– Amy Echeverria, Columban Center for Advocacy and Outreach, Silver Spring, Maryland

– Carolyn Hannah, Springfield, Oregon

– Miriam Welly Elliott & Mark Lee, Gainesville, Florida

– Grandmothers for Peace-Twin Cities, Minnesota

– Lydia Garvey, Public health nurse, Clinton, Oklahoma

– Mark Solomon, West Newton, Massachusetts

– Hawai’i Peace and Justice, Honolulu, Hawai’i

– DMZ-Hawai’i, Aloha Aina, Honolulu, Hawai’I

– Tamara Lorincz, Halifax Peace Coalition, Canada

– Canadian Voice of Women for Peace, Canada

– Dante C. Simbulan, Ph.D., Retired  Professor & Human Rights Activist, Burke, Virginia

– Peace Action, Silver Spring, Maryland

– National Campaign to End the Korean War, United States

– Regina Pyon, SPARK, Seoul, Korea

– Hye-Ran Oh, SPARK, Seoul, Korea

– SPARK (Solidarity for Peace and Reunification of Korea)

– Women’s Global Solidarity Action Network, South Korea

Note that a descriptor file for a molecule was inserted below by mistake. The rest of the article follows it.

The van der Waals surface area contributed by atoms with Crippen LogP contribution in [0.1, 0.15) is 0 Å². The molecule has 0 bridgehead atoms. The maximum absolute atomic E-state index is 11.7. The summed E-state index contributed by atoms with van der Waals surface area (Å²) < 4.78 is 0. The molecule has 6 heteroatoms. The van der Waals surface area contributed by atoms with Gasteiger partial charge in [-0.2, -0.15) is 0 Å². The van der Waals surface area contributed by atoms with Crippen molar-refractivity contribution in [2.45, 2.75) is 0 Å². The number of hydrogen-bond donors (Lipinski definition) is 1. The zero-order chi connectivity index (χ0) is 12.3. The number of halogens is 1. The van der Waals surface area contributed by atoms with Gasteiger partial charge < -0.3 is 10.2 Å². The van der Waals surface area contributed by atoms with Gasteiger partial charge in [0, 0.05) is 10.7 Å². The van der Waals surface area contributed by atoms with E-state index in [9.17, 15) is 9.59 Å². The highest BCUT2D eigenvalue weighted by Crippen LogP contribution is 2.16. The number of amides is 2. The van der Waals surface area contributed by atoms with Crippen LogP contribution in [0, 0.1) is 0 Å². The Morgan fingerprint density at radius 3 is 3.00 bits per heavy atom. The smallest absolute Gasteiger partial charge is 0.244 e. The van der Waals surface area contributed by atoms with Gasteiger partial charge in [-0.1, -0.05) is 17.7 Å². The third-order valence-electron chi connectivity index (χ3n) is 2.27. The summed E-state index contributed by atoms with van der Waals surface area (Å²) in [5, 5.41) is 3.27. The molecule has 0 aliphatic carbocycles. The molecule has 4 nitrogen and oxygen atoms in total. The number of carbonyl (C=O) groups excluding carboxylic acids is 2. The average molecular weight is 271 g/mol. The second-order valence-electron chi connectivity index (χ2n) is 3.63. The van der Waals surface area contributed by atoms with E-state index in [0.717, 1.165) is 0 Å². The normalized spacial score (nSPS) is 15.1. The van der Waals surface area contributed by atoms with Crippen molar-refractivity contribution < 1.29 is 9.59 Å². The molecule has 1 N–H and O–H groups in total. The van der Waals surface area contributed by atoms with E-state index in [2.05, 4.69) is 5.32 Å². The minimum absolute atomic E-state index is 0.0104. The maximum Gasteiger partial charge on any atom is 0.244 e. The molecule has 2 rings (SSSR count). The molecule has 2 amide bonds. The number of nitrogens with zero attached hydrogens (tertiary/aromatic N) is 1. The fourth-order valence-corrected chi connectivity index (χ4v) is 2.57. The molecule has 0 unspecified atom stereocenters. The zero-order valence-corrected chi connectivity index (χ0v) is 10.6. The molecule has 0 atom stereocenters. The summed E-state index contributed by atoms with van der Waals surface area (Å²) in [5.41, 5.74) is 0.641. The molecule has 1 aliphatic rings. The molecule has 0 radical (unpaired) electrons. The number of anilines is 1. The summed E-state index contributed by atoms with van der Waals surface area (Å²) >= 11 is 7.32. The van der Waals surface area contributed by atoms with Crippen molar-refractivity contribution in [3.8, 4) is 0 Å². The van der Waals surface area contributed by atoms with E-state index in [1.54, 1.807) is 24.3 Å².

– Lee Jung Hee (3rd party candidate in 2012 presidential election), Unified Progressive Party Representative, South Korea

– Dong Sup An, Unified Progressive Party Supreme Council, South Korea

– Seung Gyo Kim, Unified Progressive Party Supreme Council, South Korea

– Jung Hee Lee, Unified Progressive Party Supreme Council, South Korea

– Byung Ryul Min, Unified Progressive Party Supreme Council, South Korea

– Sun Hee Yo, Unified Progressive Party Supreme Council, South Korea

– Byung Yoon Oh, Unified Progressive Party National Assembly Floor Representative, South Korea

– Kuroki Mariko, Cosmopolitan Network, Japan

– Veterans For Peace, Korea Peace Campaign, United States

– Larry Kerschner, Veterans For Peace, Washington

– Koichiro Toyoshima, Osaka, Japan

– Tsuyoshi Matsu-ura, Kanagawa, Japan

– Etsuko Urashima, Okinawa, Japan